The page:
GUIDGEN Sample: Generates Globally Unique Identifiers (GUIDs)
The GUIDGEN sample is a simple dialog-based MFC application that can help you as you code ActiveX applications. GUIDGEN can be used to generate globally unique identifiers, or GUIDs, that identify classes, objects, and interfaces.
Aside from being a dialog-box based application, GUIDGEN also shows how MFC applications can paste text data to the Clipboard. The CGuidGenDlg::OnOK function in the GUIDGDLG.CPP file shows how OpenClipboard and SetClipboardData can be called to accomplish this task. The application also demonstrates calling the CoCreateGuid API to request a new GUID from the operating system. Look for this code in CGuidGenDlg::OnNewguid, which is also in the GUIDGDLG.CPP file.
This sample code is provided to illustrate a concept and should not be used in applications or Web sites, as it may not illustrate the safest coding practices. Microsoft assumes no liability for incidental or consequential damages should the sample code be used for purposes other than as intended.
To get samples and instructions for installing them:
On the Visual Studio Help menu, click Samples.
For more information, see Visual Studio Samples.
The most recent version and complete list of samples is available online from the Visual Studio 2008 Samples page.
You can also locate samples on your computer's hard disk. By default, samples and a Readme file are copied into a folder under \Program Files\Visual Studio 9.0\Samples\. For Express editions of Visual Studio, all samples are located online.
Running the Sample
If you have installed the Microsoft Visual C++ product, the GUIDGEN utility (GUIDGEN.EXE) is installed by default in \\Microsoft Visual Studio .NET 2003\Common7\Tools.
The radio buttons in the GUID Format group box determine the format of the GUID the program will generate.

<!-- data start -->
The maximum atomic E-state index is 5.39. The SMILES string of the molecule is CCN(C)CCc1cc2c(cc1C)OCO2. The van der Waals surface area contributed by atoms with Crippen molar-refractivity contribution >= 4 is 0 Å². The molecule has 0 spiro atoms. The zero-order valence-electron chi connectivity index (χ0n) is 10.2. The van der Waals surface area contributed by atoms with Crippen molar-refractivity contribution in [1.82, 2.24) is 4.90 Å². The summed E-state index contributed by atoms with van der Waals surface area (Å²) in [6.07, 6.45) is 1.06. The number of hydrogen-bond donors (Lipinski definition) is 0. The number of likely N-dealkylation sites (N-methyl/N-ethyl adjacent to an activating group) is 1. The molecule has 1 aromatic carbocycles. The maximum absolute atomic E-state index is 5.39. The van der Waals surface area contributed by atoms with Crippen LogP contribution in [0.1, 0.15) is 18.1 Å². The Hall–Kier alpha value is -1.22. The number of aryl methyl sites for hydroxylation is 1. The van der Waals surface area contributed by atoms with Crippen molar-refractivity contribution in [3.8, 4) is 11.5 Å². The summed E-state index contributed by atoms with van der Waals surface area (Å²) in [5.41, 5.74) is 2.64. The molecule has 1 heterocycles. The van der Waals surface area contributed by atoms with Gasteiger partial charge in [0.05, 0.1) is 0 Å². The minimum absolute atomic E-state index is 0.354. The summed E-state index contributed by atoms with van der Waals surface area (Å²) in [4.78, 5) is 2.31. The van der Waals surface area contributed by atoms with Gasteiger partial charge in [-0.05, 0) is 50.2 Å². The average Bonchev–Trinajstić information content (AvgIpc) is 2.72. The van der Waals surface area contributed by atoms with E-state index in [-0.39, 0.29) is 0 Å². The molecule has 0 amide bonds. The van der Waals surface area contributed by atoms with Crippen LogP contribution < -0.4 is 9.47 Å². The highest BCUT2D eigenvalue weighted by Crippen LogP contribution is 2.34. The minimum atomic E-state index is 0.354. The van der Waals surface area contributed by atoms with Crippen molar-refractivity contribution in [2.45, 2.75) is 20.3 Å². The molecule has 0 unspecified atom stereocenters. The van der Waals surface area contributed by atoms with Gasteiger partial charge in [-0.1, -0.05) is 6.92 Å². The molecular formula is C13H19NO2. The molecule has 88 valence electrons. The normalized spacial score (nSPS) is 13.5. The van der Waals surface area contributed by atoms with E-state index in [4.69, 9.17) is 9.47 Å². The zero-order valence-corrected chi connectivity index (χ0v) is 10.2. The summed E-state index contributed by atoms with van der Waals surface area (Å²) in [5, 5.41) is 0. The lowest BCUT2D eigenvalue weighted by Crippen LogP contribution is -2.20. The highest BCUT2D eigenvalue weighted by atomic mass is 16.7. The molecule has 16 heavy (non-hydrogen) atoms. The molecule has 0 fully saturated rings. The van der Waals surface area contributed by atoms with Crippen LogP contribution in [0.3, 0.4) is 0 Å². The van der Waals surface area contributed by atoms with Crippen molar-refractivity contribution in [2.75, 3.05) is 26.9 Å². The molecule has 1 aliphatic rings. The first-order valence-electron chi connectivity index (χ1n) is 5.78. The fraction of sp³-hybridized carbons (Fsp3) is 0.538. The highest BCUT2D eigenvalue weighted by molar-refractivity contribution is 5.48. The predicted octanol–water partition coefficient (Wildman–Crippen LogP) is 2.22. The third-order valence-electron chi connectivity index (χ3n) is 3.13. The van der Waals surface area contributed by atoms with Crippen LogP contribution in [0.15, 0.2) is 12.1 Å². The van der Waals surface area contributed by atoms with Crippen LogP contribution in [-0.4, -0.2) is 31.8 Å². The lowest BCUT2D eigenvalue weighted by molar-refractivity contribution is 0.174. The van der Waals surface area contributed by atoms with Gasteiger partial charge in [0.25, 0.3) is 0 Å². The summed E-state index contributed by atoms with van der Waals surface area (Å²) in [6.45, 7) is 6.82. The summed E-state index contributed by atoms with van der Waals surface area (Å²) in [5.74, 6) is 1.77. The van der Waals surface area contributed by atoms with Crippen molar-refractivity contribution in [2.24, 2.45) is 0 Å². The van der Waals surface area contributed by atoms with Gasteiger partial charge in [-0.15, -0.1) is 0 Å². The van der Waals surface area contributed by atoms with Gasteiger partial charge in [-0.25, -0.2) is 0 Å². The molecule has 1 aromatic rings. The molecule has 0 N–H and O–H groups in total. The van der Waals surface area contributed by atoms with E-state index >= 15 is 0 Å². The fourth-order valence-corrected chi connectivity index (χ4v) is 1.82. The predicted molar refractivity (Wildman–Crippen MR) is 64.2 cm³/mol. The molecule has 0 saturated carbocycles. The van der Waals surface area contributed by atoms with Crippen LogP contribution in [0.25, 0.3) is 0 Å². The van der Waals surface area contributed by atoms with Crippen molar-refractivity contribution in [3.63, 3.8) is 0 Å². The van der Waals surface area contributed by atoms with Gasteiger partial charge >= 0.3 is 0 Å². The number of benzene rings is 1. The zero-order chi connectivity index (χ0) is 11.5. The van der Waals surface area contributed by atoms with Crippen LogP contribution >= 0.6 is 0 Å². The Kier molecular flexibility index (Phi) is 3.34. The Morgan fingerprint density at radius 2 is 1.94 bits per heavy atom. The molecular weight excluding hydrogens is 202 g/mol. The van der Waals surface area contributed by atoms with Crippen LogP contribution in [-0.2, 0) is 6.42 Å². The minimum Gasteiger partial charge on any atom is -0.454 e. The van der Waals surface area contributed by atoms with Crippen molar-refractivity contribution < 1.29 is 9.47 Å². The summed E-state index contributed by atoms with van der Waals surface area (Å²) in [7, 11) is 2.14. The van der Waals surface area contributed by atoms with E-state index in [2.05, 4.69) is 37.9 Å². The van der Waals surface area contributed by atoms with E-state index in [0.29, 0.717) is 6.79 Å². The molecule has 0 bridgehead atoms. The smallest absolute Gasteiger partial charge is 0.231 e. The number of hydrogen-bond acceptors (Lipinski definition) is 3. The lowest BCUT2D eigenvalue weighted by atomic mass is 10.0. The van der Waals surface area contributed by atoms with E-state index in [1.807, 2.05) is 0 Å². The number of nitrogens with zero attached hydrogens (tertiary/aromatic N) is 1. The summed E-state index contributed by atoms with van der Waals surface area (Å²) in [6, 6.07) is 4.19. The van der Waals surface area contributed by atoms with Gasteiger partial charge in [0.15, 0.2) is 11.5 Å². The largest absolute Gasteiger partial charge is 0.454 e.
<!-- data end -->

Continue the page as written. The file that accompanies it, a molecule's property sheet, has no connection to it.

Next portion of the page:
The first format is designed to be used in invocations of MFC's IMPLEMENT_OLECREATE macro.
The second format generates a reference to the DEFINE_GUID macro.
The remaining formats are appropriate for statically allocated GUIDs and GUIDs included in registry entries or registry editor scripts.
Once you have selected the format for your GUID, you can copy it to the Clipboard with the Copy button. You can return to your editor and paste the GUID code into your application's source. When you need to generate a new GUID, click the NewGuid button.
This sample demonstrates the following keywords:
AfxGetApp; AfxMessageBox; CDC::DrawIcon; CDC::GetSafeHdc; CDialog::DoModal; CDialog::EndDialog; CDialog::OnInitDialog; CDialog::OnOK; CMenu::AppendMenu; CRect::Height; CRect::Width; CString::Format; CString::GetLength; CString::IsEmpty; CString::LoadString; CWinApp::ExitInstance; CWinApp::InitInstance; CWinApp::SetRegistryKey; CWnd::CenterWindow; CWnd::DoDataExchange; CWnd::GetClientRect; CWnd::GetParent; CWnd::GetSystemMenu; CWnd::IsIconic; CWnd::OnPaint; CWnd::OnQueryDragIcon; CWnd::OnSysCommand; CWnd::OpenClipboard; CWnd::SendMessage; CWnd::SetDlgItemText; CWnd::UpdateData; CloseClipboard; CoInitialize; CoUninitialize; EmptyClipboard; GetForegroundWindow; GetProfileInt; GetSystemMetrics; GlobalAlloc; GlobalLock; GlobalUnlock; LoadIcon; SetClipboardData; memcpy
Some samples, such as this one, have not been modified to reflect the changes in the Visual C++ wizards, libraries, and compiler, but still demonstrate how to complete your desired task.